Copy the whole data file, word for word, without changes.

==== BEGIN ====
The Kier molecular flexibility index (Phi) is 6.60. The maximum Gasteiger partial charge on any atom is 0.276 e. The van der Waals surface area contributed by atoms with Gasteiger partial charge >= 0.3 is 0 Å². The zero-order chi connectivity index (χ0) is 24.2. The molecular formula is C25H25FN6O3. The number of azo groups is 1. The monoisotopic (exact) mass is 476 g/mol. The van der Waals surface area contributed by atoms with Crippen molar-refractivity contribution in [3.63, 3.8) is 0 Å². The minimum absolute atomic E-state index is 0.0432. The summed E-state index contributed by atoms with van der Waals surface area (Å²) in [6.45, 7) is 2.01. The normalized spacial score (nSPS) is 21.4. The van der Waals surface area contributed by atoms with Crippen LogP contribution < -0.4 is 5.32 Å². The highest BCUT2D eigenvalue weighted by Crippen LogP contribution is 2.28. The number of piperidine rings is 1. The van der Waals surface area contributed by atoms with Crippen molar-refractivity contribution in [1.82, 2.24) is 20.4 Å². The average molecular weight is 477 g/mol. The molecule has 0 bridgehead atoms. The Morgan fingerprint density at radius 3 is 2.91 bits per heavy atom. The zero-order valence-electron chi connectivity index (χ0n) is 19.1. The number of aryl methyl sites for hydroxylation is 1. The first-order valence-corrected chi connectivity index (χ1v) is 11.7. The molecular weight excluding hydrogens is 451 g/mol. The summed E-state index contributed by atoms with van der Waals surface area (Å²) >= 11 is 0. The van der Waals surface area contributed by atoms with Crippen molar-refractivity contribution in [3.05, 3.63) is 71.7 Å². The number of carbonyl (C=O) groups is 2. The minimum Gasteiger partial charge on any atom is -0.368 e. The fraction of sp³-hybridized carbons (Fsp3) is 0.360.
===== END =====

The Kier molecular flexibility index (Phi) is 6.60. The maximum Gasteiger partial charge on any atom is 0.276 e. The van der Waals surface area contributed by atoms with Gasteiger partial charge >= 0.3 is 0 Å². The zero-order chi connectivity index (χ0) is 24.2. The molecular formula is C25H25FN6O3. The number of azo groups is 1. The monoisotopic (exact) mass is 476 g/mol. The van der Waals surface area contributed by atoms with Crippen molar-refractivity contribution in [3.63, 3.8) is 0 Å². The minimum absolute atomic E-state index is 0.0432. The summed E-state index contributed by atoms with van der Waals surface area (Å²) in [6.45, 7) is 2.01. The normalized spacial score (nSPS) is 21.4. The van der Waals surface area contributed by atoms with Crippen LogP contribution < -0.4 is 5.32 Å². The highest BCUT2D eigenvalue weighted by Crippen LogP contribution is 2.28. The number of piperidine rings is 1. The van der Waals surface area contributed by atoms with Crippen molar-refractivity contribution in [1.82, 2.24) is 20.4 Å². The average molecular weight is 477 g/mol. The molecule has 0 bridgehead atoms. The Morgan fingerprint density at radius 3 is 2.91 bits per heavy atom. The zero-order valence-electron chi connectivity index (χ0n) is 19.1. The number of aryl methyl sites for hydroxylation is 1. The first-order valence-corrected chi connectivity index (χ1v) is 11.7. The molecular weight excluding hydrogens is 451 g/mol. The summed E-state index contributed by atoms with van der Waals surface area (Å²) >= 11 is 0. The van der Waals surface area contributed by atoms with Crippen molar-refractivity contribution in [3.05, 3.63) is 71.7 Å². The number of carbonyl (C=O) groups is 2. The minimum Gasteiger partial charge on any atom is -0.368 e. The fraction of sp³-hybridized carbons (Fsp3) is 0.360.